Goldstein, Brian


A New Year and New Opportunity for Policy Reform in California

author Brian GoldsteinBy Brian Goldstein

Center for Juvenile & Criminal Justice

2013 proved to be a significant year for criminal and juvenile justice reform in California. Landmark legislation was passed in SB 260 (Hancock), allowing individuals to petition for a resentencing hearing after serving at least 15 years of a life sentence for an offense committed while a youth. The state also passed AB 218 (Dickinson) that addressed employment discrimination for justice-involved individuals. This policy provides formerly incarcerated individuals a second chance at success during reentry. With the beginning of 2014 just around the corner, it is important to reflect on these successes and the need for continued work in the New Year.

Civil Immigration Detention is Not an Appropriate Use of Local Jails

By Brian Goldstein

Center on Juvenile & Criminal Justice

Should federal immigration enforcement consume finite local public safety resources and capacity? As California mulls this question, consider that Governor Brown is expanding the state’s reliance on private prison as a last minute solution to federal mandates, while some county sheriffs request jail construction funding to overhaul local facilities. Now is not the time for California’s local jails to unnecessarily hold those suspected of violating civil immigration laws.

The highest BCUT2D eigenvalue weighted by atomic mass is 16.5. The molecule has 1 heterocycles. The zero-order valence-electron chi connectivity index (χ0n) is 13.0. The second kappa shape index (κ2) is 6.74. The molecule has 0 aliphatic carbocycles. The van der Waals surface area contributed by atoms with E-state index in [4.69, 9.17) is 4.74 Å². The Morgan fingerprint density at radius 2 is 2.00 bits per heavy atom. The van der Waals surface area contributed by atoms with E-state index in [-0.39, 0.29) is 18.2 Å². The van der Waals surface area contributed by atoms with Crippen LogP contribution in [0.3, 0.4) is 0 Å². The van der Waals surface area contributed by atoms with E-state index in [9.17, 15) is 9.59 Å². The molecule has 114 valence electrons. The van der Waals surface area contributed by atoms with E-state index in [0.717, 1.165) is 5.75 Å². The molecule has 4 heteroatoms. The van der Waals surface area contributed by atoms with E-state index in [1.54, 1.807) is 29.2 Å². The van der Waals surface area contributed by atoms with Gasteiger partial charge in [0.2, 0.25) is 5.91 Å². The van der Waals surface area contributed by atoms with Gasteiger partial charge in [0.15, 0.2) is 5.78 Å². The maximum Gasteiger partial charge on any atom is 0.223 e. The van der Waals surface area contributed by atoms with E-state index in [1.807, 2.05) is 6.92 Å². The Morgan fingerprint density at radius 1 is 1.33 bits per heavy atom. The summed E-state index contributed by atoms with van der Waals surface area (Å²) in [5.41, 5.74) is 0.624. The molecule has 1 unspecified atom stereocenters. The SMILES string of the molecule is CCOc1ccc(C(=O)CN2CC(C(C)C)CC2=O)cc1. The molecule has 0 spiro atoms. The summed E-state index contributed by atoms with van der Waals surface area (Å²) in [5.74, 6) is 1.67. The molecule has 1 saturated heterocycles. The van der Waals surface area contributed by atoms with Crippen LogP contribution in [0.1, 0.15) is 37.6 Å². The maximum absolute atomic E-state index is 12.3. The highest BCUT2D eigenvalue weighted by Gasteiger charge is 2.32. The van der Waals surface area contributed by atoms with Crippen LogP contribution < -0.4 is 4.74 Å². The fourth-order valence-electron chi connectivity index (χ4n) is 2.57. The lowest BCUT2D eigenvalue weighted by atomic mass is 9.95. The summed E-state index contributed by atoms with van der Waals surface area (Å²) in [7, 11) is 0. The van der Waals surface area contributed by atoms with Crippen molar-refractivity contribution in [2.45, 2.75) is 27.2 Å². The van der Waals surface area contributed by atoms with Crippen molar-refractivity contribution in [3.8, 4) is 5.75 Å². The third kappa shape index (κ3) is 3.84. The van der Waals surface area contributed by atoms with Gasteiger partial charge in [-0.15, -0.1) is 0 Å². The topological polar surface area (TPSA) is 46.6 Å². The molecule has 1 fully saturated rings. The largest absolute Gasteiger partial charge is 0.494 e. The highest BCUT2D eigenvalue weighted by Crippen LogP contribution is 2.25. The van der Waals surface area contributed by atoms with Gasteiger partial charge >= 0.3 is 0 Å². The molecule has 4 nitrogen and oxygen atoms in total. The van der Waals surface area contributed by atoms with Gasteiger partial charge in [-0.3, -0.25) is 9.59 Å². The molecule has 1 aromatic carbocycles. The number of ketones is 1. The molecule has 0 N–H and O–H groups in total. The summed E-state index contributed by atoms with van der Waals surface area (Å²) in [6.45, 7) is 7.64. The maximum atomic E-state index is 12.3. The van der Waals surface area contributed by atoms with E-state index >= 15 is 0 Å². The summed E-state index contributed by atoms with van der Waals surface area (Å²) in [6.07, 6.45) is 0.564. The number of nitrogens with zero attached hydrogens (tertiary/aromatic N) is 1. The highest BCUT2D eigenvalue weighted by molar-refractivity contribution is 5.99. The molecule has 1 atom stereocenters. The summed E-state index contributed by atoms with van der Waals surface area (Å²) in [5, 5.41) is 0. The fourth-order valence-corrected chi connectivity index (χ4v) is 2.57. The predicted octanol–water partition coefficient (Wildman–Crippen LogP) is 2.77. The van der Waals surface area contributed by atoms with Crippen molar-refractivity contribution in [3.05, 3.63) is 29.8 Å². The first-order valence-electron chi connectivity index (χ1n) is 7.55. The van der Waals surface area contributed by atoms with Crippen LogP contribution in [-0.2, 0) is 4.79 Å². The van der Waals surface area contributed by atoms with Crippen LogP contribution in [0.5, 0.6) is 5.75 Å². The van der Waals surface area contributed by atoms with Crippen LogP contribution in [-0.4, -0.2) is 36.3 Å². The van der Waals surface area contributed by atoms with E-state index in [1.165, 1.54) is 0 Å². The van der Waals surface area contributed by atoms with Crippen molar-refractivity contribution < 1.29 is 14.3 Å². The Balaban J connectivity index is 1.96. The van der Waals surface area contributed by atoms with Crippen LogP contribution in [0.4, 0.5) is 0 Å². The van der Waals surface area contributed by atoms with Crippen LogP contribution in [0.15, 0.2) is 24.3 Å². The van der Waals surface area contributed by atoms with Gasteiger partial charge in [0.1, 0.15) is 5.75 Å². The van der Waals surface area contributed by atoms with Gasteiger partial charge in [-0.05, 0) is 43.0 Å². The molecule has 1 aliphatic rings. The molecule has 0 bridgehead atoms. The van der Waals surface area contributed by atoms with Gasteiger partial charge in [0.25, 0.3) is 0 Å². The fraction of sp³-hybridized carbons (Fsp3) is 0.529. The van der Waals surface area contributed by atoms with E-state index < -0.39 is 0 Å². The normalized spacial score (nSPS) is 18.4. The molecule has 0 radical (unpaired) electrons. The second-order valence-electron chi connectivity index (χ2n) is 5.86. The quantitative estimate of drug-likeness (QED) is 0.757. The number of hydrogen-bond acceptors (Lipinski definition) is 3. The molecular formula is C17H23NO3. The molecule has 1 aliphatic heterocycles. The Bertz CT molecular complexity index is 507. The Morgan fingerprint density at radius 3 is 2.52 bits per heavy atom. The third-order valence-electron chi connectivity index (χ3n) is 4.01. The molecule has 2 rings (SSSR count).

Shutting Down the School-To-Jailhouse Pipeline in California

Brian GoldsteinBy Brian Goldstein

Center on Juvenile & Criminal Justice

On December 14, 2012 Adam Lanza killed 20 children and six adults at Sandy Hook Elementary School in Newtown, Conn. Six months later, this incident remains seared in the nation’s consciousness. The tragedy at Sandy Hook joined the unfortunate list of other school shootings, like those at Virginia Tech and Columbine High School.

As Americans struggled to make sense of the tragedy, advocacy groups and policymakers in all levels of government developed political solutions they thought necessary to prevent this from happening again.

An Uncertain Future for California’s Higher Education

By Brian Goldstein
Center on Juvenile and Criminal Justice

California is home to one of the finest higher education systems in the world; a catalyst for innovation, job creation, and academic excellence. This includes the California Community Colleges, California State University (CSU), and University of California (UC) systems. Higher education funds represent a long-term investment that accrues dividends beyond the classroom.  

On May 14, Governor Brown released his revised 2012-13 budget that outlined measures to fill an estimated $15.7 billion deficit. Given this fiscal crisis, state higher education must absorb funding reductions. Each must also prepare for potential future cuts if voters reject Governor Brown’s November tax initiative.  

The Not-So-Shared Sacrifice of Californians

By Brian Goldstein
Center on Juvenile and Criminal Justice

Escalating state budget deficits were revealed in California Governor Brown’s state 2012-13 May Revised Budget released May 14. This requires shared sacrifice in the form of additional cuts to state services, a theme previously articulated by the Governor. In December 2011, Governor Brown announced in Latin, “Nemo dat non habet,” which he translated to “No man gives what he does not have.” At the time, he used this expression to belie the severity of California’s fiscal crisis and the inevitable action required to plug the estimated $2.2 billion revenue shortfall.